The Impact of Eye Contact on Recall During Virtual Presentations

The Impact of Eye Contact on Recall During Virtual Presentations

The study by Fullwood and Doherty-Sneddon (2006) explores how eye contact during virtual presentations affects the audience's ability to remember information.

Research Context

As virtual meetings become more common in professional and educational settings, understanding what makes them effective is crucial. Fullwood and Doherty-Sneddon investigated whether making eye contact during these presentations helps the audience remember more information.


  • Participants A group of participants watched virtual presentations under different conditions.
  • Experimental Design Participants were divided into two groups: the “Eye Contact Group”, where the presenter looked directly at the camera, simulating eye contact, and the “No Eye Contact Group”, where the presenter did not look at the camera.
  • Data Collection After the presentations, participants took a test to measure how much information they remembered.

Key Findings

  • Improved Recall Participants who perceived eye contact remembered 23% more information than those who did not.
  • Increased Engagement Those in the Eye Contact Group felt more engaged and attentive, which helped them remember more.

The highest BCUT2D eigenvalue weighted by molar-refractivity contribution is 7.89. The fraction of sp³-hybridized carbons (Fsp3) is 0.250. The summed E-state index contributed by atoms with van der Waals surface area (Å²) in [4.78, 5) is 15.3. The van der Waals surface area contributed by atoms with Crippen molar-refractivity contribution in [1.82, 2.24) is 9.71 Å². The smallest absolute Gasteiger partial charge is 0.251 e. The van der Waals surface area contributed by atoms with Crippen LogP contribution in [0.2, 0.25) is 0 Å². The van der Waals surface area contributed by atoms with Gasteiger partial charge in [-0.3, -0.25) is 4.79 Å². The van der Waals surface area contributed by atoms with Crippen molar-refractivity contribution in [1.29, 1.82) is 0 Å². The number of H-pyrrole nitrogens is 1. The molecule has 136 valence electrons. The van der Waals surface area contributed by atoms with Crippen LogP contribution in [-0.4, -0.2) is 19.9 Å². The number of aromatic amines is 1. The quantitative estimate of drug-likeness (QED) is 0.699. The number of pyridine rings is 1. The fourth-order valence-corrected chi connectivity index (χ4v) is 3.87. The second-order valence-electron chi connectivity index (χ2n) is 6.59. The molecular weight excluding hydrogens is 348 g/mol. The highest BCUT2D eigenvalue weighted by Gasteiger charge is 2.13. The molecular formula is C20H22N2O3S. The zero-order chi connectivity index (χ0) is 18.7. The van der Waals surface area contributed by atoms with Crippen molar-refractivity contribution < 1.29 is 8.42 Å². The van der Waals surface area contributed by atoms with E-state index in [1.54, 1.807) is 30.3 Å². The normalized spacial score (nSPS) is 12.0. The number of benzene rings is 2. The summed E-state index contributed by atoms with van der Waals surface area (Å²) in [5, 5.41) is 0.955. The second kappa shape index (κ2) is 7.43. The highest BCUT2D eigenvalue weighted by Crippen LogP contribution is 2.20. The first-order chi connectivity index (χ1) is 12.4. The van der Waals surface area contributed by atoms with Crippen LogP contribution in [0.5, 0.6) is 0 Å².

• Stronger Connection Eye contact made participants feel a stronger connection with the presenter, making the virtual experience feel more personal and immediate.


  • Educational Settings Teachers should look directly at the camera during virtual lessons to help students stay engaged and remember more information. The use of webcams like the iContact Camera, which helps maintain consistent eye contact, can significantly improve students' learning outcomes by making online classes feel more interactive and personal.
  • Professional Presentations In business, maintaining eye contact during virtual presentations can help ensure the audience retains key messages, improving the effectiveness of pitches and meetings. The iContact Camera can assist presenters in maintaining eye contact, enhancing the impact of their presentations and ensuring that critical information is effectively communicated and remembered by the audience.
  • Technology Design Virtual communication platforms can incorporate features to help presenters maintain eye contact, like camera alignment tools. The iContact Camera is an example of such technology, designed to help presenters keep their eyes aligned with the camera, thereby simulating direct eye contact with their audience. This feature is not only useful for presenters, but can be helpful for anyone who wants to improve the overall effectiveness of video calls.
Fullwood and Doherty-Sneddon's study shows that eye contact during virtual presentations significantly improves information recall. By making the virtual interaction feel more like a face-to-face conversation, eye contact helps the audience stay engaged and remember more. Educators and professionals alike can use these insights to enhance the effectiveness of their online meetings.

Fullwood, C., & Doherty-Sneddon, G. (2006). Effect of gazing at a video link on recall.